Astana (Agenzia Fides) - About a year after the resignation of Nursultan Nazarbayev, the Kazakh ruler who led the nation from the dissolution of the Soviet Union to March 2019 making freedom of worship one of the flagships of its policy, there seem to have been no changes on the political front towards religions in Kazakhstan. This is what Davide Cancarini, independent researcher on the Central Asian area, tells Agenzia Fides: "Religious relations within the country - he notes - are good. The new president Kassym-Jomart Tokayev pays close attention not to be biased, meeting the representatives of various faiths or giving speeches in which he supports freedom of worship and the promotion of peaceful coexistence between the various religions".
Freedom of worship guaranteed under Nazarbayev and perpetuated by his successor finds its raison d'etre in the careful policy of control of religions promoted in Kazakhstan, a country with a large Islamic majority, aimed at repressing the possible birth or operation of violent Islamic radical groups. To this end, the government establishes moments of encounter during the year, between the various religious leaders, thus favoring a rather formal ecumenical and interreligious dialogue.
In this context, according to Cancarini, a thorny issue today could be represented by the treatment reserved for the Uyghurs - Muslim population - of Xinjigang on behalf of China: "The repression has also affected citizens of the Kazakh ethnic group in recent months, sparking protests in the country of Central Asia. The issue could become complex political-diplomatic management".
In general, the researcher notes, the first year in power of Tokayev was not easy: "Nazarbayev's resignation created great expectations of openness in large sectors of the population and the elections in June 2019, which officially legitimized the new President, took place in a climate of generalized protests. The protests, to a lesser extent, then continued throughout the year, also on the basis of the request for the introduction of reforms in a democratic sense". To try to respond to the hopes that Nazarbayev's resignation raised among the population, adds Cancarini, Tokayev has held a conciliatory attitude, at least verbally, promising openings: "On a practical front, he created the National Council of Public Trust (NCPT), an advisory body with the task of making political recommendations based on the contribution of citizens, political parties and civil society; he then promised a reform of the law on public demonstrations that should have made it easier to demonstrate, then actually approved. If the first organism proved to be little more than an empty container, the second has been greeted with skepticism by numerous activists, who do not see significant changes. The demonstrations held in Almaty in late February and early March ended with the arrest of about 200 and 80 people respectively", he recalls.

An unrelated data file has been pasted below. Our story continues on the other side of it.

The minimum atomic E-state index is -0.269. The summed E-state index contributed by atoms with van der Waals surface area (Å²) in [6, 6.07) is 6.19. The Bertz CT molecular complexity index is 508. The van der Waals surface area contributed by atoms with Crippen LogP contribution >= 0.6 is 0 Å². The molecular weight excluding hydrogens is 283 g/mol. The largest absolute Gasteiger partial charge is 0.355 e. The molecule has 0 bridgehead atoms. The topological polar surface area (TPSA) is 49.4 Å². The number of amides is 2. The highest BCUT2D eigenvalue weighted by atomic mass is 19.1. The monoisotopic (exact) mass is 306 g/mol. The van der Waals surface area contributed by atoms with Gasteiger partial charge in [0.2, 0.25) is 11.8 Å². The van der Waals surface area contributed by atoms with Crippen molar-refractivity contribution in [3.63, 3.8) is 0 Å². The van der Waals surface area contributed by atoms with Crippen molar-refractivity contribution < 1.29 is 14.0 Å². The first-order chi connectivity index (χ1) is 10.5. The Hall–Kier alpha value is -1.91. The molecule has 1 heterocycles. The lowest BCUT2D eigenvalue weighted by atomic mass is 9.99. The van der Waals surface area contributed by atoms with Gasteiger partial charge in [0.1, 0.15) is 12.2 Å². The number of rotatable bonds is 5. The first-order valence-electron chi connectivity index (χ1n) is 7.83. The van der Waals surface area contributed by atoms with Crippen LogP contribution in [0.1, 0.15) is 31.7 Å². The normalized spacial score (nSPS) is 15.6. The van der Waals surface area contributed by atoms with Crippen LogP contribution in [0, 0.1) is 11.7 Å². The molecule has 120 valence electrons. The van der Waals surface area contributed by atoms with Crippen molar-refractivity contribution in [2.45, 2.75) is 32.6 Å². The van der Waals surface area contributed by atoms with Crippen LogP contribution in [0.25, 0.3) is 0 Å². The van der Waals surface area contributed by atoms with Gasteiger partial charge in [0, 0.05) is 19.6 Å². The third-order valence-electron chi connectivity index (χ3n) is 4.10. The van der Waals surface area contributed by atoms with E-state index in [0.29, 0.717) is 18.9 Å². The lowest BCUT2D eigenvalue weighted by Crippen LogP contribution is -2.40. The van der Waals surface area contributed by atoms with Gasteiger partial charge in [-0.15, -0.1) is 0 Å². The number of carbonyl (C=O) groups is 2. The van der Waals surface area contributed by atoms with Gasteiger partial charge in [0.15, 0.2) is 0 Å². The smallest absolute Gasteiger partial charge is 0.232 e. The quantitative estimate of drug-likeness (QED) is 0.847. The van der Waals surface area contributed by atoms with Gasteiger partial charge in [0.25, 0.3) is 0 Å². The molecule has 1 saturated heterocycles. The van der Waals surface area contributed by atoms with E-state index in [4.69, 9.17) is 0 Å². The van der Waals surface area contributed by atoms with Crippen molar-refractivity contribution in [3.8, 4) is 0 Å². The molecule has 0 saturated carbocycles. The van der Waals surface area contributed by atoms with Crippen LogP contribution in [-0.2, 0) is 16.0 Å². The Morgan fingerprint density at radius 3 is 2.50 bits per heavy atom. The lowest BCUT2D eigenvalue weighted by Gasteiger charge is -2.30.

According to the researcher, Tokayev has tried to respond to the latent tensions in the country also on the economic front "by presenting for 2020 a national plan to increase the salaries of civil servants in the order of 20-30% and pensions of 7%. However, the attempt risks finding an insurmountable obstacle in the recent collapse of oil following the spread of the coronavirus. In light of Kazakhstan's dependence on revenue related to the energy sector, this is likely to deprive Tokayev of the possibility of increasing social spending, also placing the continued absence of an economic diversification policy in the spotlight".
"In general, therefore, on a practical level, despite the adoption of a conciliatory rhetoric, there have been no significant changes compared to the Nazarbayev period. If Kazakhstan were to suffer serious economic repercussions from the current crisis, it cannot be excluded that the Tokayev presidency may become even less solid", concludes Cancarini.
(LF-PA) (Agenzia Fides, 24/4/2020)